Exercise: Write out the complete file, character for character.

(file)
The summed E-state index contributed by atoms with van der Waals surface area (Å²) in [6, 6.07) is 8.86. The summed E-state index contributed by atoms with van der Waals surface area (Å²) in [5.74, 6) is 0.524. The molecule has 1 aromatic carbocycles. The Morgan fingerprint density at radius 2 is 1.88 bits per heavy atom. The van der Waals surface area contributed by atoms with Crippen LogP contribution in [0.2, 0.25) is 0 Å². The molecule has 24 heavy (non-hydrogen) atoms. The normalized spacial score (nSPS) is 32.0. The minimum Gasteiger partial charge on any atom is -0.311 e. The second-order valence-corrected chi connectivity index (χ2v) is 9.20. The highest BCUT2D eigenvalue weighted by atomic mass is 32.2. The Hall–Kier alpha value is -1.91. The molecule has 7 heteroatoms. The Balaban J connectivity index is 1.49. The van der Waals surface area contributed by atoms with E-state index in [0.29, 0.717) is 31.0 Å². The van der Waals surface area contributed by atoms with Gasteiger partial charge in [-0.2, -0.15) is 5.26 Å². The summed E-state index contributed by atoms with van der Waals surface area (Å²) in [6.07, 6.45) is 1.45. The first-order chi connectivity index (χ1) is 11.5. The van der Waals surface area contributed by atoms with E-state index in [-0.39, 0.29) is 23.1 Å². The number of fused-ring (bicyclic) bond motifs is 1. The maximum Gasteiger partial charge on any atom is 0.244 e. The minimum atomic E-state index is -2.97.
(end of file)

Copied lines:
The summed E-state index contributed by atoms with van der Waals surface area (Å²) in [6, 6.07) is 8.86. The summed E-state index contributed by atoms with van der Waals surface area (Å²) in [5.74, 6) is 0.524. The molecule has 1 aromatic carbocycles. The Morgan fingerprint density at radius 2 is 1.88 bits per heavy atom. The van der Waals surface area contributed by atoms with Crippen LogP contribution in [0.2, 0.25) is 0 Å². The molecule has 24 heavy (non-hydrogen) atoms. The normalized spacial score (nSPS) is 32.0. The minimum Gasteiger partial charge on any atom is -0.311 e. The second-order valence-corrected chi connectivity index (χ2v) is 9.20. The highest BCUT2D eigenvalue weighted by atomic mass is 32.2. The Hall–Kier alpha value is -1.91. The molecule has 7 heteroatoms. The Balaban J connectivity index is 1.49. The van der Waals surface area contributed by atoms with E-state index in [0.29, 0.717) is 31.0 Å². The van der Waals surface area contributed by atoms with Gasteiger partial charge in [-0.2, -0.15) is 5.26 Å². The summed E-state index contributed by atoms with van der Waals surface area (Å²) in [6.07, 6.45) is 1.45. The first-order chi connectivity index (χ1) is 11.5. The van der Waals surface area contributed by atoms with E-state index in [-0.39, 0.29) is 23.1 Å². The number of fused-ring (bicyclic) bond motifs is 1. The maximum Gasteiger partial charge on any atom is 0.244 e. The minimum atomic E-state index is -2.97.